Impeachment is not a casual act of political retribution. It is not a game. It is an essential act of the republic, established and defined for the purpose of preventing presidents from governing as warrior kings.
We are not talking about stained blue dresses anymore.
We are talking about a war that has cost more than 3,000 lives and ruined tens of thousands more — need we mention Walter Reed? — a war that has cost hundreds of thousands of Iraqi lives, a war that is emptying our federal treasury at a rate of $200 million a day.
Impeachment, as intended by the founders who created a system of checks and balances in order to “chain the dogs of war,” is a political act — initiated, at its best, with the purpose of preventing a president from maintaining a course of action that affronts the Constitution, endangers the republic or damages democracy.
The war in Iraq does all of these things. And, yet, as the Bush-Cheney administration proposes to surge 21,500 more young Americans into the quagmire that is Iraq, and as the Congress debates non-binding resolutions that, by virtue of their very names, are guaranteed to be inconsequential, there are those who would dare suggest that impeachment initiatives might distract the House and Senate.
There is no more serious work than ending the war.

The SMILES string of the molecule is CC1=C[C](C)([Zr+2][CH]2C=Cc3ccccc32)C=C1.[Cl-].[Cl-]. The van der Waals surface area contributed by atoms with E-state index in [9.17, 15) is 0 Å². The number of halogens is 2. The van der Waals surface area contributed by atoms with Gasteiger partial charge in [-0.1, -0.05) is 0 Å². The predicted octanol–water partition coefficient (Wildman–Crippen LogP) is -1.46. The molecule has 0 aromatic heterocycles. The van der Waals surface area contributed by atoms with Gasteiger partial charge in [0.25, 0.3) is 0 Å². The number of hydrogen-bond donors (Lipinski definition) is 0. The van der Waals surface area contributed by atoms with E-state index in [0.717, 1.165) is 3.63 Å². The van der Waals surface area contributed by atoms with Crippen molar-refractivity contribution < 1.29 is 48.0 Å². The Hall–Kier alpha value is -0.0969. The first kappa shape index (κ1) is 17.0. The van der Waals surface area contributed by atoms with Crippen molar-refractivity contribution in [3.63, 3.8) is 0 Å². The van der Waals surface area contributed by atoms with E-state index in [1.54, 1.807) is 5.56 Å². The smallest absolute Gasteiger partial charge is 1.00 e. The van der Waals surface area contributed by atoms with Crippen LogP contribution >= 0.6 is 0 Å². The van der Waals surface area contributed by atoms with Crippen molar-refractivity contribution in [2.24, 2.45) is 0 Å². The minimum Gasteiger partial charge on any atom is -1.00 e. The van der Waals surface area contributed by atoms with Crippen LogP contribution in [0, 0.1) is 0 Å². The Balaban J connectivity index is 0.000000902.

The veterans I traveled with this past weekend put no faith in non-binding resolutions.
Instead, they expressed a faith, born of bitter experience, that only a serious movement to impeach Bush and Cheney will meet these maladministrators with a response equal to the crisis the president and vice president seek to perpetuate.
“The first thing I did in the United States military was swear to defend the Constitution,” recalled Howard, who served two combat tours in Iraq, deploying with the 1st Tank Battalion, 1st Marine Division. “I swore an oath to defend the Constitution, and that is what I’m doing now by speaking out against the war and against this administration.”
Over the course of three days, we spoke in schools, churches and community halls across the state of Vermont about the war and impeachment. We were encouraging Vermonters to vote for impeachment resolutions at today’s town meetings — as part of a process to convince the state legislature to forward articles of impeachment to Congress and to get Vermont’s U.S. representative to propose and promote such articles. We were joined by Cindy Sheehan, the mother of a slain Iraq War veteran who has long been an advocate of the “Impeach for Peace” movement, and by Dan DeWalt, the instigator of Vermont’s grassroots impeachment campaign.
If the call for impeachment is raised by the town meetings of Vermont today, it will not be a “symbolic” act.
It will be the right response to the wrong war. It will be the response that our bravest veterans counsel that we must embrace if we want to get about the business of bringing the troops home. As Drew Cameron said, “They’re sending us to these aggressive wars overseas and democracy is eroding beneath our feet here at home so… it us our duty, it is our service to say something about that.”